# Javascript Intro

## Calculator Project Part 3

We’re going to start working on making our calculator do something. The first thing we’ll do is something I use Javascript for the most. That thing is that when something is clicked on then I want something to happen.

First, the code needs to know what is clicked on. We’ll use IDs for that. We’ll tell it to look for a certain ID. When that ID is clicked, then we’ll tell it what to do. In our case, when the one button is clicked on, we want it to write a 1 on the screen.

Here’s the code.

It’s looking at our page (document) and finding the ID “num1.” I had to add id=”num1″ to the 1 button. It doesn’t like just having a number for an ID, so add those letters in there.

Then it says when it’s clicked, do this function. A function is just something to do. Functions are named, followed with the double parentheses (), and then the stuff do to is all combined inside the curly brackets {}.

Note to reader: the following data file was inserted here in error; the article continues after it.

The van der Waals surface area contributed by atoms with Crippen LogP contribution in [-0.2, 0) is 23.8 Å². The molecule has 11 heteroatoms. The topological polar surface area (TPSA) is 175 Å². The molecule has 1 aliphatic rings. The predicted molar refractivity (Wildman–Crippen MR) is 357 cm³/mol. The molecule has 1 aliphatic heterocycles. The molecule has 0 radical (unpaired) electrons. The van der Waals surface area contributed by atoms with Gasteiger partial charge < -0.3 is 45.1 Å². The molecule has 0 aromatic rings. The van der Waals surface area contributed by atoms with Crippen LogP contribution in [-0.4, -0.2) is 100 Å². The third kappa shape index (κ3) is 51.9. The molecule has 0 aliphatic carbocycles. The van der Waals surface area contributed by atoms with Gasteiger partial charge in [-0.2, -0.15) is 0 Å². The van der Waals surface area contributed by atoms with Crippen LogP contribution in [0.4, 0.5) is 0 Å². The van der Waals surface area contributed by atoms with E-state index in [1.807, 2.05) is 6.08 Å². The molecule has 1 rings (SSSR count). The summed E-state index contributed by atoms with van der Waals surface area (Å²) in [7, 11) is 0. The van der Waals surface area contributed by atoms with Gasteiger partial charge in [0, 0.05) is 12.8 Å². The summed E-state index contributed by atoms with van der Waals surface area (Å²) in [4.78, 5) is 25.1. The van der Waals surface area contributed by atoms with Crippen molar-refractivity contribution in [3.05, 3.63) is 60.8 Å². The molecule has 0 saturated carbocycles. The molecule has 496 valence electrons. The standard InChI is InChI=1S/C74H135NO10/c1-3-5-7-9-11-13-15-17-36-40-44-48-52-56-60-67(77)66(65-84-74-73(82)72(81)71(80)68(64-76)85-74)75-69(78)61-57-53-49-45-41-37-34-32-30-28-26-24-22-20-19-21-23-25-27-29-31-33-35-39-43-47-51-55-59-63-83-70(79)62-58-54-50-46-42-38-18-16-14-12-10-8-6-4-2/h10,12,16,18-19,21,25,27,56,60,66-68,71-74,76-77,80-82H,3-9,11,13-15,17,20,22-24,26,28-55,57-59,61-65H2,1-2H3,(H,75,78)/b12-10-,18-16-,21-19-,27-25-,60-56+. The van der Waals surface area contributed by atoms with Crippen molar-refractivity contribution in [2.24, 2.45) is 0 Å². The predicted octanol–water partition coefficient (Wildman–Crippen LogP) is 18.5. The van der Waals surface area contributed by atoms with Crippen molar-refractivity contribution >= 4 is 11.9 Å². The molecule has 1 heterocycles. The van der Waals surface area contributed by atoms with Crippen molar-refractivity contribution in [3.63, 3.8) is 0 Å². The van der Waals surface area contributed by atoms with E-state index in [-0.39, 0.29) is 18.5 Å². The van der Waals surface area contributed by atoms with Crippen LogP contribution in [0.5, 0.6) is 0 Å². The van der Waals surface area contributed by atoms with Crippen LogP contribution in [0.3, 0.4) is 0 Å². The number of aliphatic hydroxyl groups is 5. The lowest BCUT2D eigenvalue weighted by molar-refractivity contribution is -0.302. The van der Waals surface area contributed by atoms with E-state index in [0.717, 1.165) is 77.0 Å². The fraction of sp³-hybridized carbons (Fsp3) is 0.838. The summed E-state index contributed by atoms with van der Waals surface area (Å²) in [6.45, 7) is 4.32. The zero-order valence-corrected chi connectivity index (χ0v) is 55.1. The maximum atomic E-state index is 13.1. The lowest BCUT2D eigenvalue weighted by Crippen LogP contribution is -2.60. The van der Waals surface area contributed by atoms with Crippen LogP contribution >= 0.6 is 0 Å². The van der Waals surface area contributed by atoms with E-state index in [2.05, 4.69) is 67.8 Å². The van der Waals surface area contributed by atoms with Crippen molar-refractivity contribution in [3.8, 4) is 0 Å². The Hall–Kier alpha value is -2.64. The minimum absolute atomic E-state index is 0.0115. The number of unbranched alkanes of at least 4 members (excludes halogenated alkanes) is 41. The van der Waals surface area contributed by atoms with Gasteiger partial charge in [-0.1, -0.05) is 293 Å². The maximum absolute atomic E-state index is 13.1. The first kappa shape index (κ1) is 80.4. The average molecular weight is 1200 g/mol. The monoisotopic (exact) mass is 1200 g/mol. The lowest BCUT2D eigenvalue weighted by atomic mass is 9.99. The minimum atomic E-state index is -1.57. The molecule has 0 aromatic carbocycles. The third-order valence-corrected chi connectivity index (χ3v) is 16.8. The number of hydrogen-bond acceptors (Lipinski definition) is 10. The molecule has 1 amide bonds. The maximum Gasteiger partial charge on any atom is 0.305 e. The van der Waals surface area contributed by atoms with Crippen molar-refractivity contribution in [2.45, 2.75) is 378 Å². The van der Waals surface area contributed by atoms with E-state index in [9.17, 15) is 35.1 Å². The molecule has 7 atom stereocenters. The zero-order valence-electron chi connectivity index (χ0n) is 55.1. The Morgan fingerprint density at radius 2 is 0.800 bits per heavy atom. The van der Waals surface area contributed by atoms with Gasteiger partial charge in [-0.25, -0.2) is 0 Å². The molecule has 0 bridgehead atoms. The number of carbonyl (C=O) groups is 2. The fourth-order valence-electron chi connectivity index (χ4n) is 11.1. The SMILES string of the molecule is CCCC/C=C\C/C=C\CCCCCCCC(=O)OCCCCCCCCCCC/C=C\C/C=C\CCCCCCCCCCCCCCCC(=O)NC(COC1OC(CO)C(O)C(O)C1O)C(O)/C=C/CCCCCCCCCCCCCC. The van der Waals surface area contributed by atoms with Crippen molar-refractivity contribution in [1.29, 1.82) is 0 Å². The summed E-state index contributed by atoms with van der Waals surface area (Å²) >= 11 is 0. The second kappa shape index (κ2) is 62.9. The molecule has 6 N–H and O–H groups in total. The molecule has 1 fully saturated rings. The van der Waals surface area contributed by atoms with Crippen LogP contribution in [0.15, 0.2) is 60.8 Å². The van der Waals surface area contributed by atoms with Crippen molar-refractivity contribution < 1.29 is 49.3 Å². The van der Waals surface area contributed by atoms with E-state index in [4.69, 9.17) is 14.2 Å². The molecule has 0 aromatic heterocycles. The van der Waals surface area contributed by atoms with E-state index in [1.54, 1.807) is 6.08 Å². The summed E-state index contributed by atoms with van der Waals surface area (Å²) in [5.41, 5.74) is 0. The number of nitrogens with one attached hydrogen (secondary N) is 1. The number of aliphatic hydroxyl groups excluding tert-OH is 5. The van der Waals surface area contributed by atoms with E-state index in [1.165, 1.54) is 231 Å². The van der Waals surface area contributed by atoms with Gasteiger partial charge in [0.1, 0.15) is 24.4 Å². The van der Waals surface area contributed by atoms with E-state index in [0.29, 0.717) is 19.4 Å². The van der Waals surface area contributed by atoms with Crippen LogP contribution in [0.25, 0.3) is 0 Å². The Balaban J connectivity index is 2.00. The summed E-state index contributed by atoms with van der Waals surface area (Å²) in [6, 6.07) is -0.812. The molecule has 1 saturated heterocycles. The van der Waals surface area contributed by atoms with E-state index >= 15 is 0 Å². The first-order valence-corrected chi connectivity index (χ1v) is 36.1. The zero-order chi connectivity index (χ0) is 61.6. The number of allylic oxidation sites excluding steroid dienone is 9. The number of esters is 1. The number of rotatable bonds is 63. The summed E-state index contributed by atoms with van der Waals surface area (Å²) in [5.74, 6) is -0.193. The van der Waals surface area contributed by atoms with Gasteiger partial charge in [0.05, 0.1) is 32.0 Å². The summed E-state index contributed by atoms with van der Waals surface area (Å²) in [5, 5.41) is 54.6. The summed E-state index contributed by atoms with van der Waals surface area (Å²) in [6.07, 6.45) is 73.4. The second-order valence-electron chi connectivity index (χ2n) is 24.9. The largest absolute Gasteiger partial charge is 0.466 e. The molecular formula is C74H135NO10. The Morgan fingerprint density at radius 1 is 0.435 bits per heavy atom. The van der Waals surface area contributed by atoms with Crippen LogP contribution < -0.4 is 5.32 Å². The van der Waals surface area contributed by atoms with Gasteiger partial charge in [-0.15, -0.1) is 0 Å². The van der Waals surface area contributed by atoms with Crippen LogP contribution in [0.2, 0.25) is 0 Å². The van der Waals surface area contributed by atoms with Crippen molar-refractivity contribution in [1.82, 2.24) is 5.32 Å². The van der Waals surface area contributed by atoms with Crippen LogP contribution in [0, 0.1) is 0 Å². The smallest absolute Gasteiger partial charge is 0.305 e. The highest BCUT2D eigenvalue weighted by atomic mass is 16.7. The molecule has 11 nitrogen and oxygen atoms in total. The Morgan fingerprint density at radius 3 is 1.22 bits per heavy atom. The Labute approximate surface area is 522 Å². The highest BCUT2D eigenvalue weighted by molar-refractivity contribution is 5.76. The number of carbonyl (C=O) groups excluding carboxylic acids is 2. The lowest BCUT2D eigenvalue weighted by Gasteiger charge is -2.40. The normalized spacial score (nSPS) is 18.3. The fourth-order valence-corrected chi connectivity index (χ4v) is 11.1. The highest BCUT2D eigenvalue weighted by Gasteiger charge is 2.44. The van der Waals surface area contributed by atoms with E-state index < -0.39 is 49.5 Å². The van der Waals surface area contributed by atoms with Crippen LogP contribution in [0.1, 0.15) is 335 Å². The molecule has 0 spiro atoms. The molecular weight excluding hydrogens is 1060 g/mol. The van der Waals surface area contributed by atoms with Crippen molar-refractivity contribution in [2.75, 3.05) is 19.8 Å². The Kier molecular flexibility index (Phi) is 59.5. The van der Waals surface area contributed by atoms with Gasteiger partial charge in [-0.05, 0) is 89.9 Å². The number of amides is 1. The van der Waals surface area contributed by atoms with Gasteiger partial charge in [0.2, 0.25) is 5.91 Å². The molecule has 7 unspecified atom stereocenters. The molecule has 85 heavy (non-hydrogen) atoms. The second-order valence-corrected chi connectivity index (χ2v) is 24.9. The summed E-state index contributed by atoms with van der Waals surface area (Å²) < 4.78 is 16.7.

The thing to do is to find the element of the screen labeled as “screen” and then to write in the HTML the number 1.

The next part is the same exact thing, but it is looking for what is labeled with the ID of “clear” and when that element is clicked, then the HTML is going to be blank. It’s going to write in nothing. That’s the quotes with nothing inside.

You can add IDs to each button in your HTML and add in code like this to make them each write something.

For the CSS, I had to change the class of “clear” to ID of “clear”, since I changed that in the HTML to get that clear button by its own ID. I also added a font size of 2rem and a display of flex. Adding that enabled me to use justify-content: flex-end to get the numbers to show up at the right side of the screen and then align-items: center, gets the numbers centered vertically on the screen.

If something doesn’t work, right click on the screen and choose to inspect element. Then click on “Console” on the screen that shows up. That will list for you any errors it is finding in your javascript. It will tell you what’s wrong and where. It will give you the line number for the code where it’s running into trouble.

If you get it all working, you should still notice a problem. Each number just writes over the last one. We’ll fix that, but not this lesson.

You can watch this lesson.